Common Pieces of Bad Credit Advice

OCT 07, 2010

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Bad Advice #1: Credit counseling has an affect on your credit scores

Why its Wrong #1: Credit counseling is a process where counselors negotiate more manageable payment plans with your creditors. While it may be notated on your credit file in some form, it does not impact your credit score and it will be removed upon completion of the program. Notations of credit counseling may alert potential lenders of a credit concern, but most lenders look at the bigger picture. Some even see consumer counseling as a positive sign and commitment to make lasting changes to a persons credit habits.

Bad Advice #2: Don’t apply for a loan (or credit card) it will hurt your credit scores!

Why its Wrong #2: It’s true that applying for credit, also known as a hard inquiry on your credit report, can cause your credit score to drop by approximately 10 points, but that should not stop someone from obtaining credit they need. In fact a balanced credit file will have a mixture of credit accounts and managing these accounts in the long-term can benefit your credit score. What consumers should keep in mind is to refrain from applying for any additional credit solely for the purpose of mixing it up . However, this advice does hold weight if they will be applying for a major loan (such as a mortgage) in the upcoming months. In that case, creditors may frown upon requests to take on additional debt.

Bad Advice #3: Help out your friend or family member improve their credit scores by co-signing their loan.

Why its Wrong #3: While sometimes a friend or family member may need your help because their own credit does not allow them to qualify, you have to realize that as a cosignee you are 100% responsible for repayment of the debt. If the other party fails to pay or misses a payment, that black mark shows-up on your credit report too and will damage your credit score.

Bad Advice #5: If you have a large chunk of money in savings, use it to pay off your credit card balance.

Why its Wrong #5:  Before you make a large payment towards your balance on a credit card its wise to contact the creditor, because they may take the opportunity to reduce your credit limit. Reduction of your credit limit could potentially affect your credit utilization ratio which has a significant impact on your credit score, or it may simply be undesirable. Ask your creditor what they will do if you make that large of a payment, and if they cannot make you any promises, consider shopping for a new company.

Bad Advice #6: You can afford to buy it because they don’t require you to make payments for a whole year.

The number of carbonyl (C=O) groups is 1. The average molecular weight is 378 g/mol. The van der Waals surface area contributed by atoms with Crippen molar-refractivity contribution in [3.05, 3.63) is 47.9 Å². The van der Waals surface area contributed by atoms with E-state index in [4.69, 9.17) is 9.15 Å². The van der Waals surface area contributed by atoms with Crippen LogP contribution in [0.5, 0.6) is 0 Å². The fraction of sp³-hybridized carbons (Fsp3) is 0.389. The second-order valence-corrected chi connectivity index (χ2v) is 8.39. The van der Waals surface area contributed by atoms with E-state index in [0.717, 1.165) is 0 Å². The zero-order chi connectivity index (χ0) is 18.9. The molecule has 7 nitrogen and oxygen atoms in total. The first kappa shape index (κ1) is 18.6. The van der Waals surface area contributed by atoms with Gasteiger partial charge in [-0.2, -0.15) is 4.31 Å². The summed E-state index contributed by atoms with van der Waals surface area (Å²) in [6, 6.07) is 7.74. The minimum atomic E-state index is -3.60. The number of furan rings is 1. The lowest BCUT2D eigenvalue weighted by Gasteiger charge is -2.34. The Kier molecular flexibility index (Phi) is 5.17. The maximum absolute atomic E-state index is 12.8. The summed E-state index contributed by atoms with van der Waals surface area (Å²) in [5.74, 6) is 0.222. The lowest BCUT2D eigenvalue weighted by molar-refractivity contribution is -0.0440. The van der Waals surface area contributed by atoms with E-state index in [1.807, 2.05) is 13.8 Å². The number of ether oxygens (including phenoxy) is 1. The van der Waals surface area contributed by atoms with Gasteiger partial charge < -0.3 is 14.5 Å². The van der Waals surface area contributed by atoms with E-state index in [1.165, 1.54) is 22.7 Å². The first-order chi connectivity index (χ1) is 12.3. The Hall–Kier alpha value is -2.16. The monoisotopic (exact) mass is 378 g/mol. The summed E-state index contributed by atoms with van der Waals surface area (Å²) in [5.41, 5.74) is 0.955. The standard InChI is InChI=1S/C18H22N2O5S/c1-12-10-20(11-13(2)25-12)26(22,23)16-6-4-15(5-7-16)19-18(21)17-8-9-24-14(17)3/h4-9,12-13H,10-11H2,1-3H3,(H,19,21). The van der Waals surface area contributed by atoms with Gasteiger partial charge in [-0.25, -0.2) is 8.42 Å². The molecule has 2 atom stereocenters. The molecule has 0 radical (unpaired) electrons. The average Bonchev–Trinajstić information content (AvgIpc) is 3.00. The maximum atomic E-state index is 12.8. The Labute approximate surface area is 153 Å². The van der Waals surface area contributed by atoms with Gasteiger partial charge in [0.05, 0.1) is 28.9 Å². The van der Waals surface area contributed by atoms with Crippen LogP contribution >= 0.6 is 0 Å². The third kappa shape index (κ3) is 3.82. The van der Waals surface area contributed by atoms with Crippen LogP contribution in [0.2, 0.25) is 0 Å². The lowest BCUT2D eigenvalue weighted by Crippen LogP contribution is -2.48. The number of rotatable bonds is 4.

Why its Wrong #6: Beware of installment loans that boast you are not required to make payments for X amount of months. They can indicate to creditors that you are not able to make payments now, and therefore are not financially stable.  Or worse, if you miss your payment after the no payments required period , these finance companies charge huge penalties and can retroactively charge you interest as if you had financed the purchase originally. This is how these companies make money, they count on a small percentage of people not making the payments after the no money now, pay later  financing programs.

Bad Advice #7: If you are carrying a balance on a 0% interest credit card and the introductory rate is going to expire, just open a new card with the same policy and transfer your balance.

Why its Wrong #7: It’s best to create a debt repayment strategy. Continuously rotating your debt to a new credit card can slowly erode your credit score, which benefits from proving a long account history and a low credit-utilization ratio.

 Bad Advice #8:  Pay cash for your vehicle, then you won’t owe a penny.

Why its Wrong #8: Your credit score will benefit from having an installment loan with a positive history. So even if you could afford to pay cash for your vehicle its a good idea to take out a small loan, especially if you qualify for low or no interest financing. With interest rates at historic lows, auto loans and leases are very attractive. For new college grads or if you’re trying to build a strong credit history, an installment loan can prove your responsibility to the credit bureaus by paying it off and your score will likely improve. If you always pay cash the credit bureaus wont have enough history on you and your score will suffer.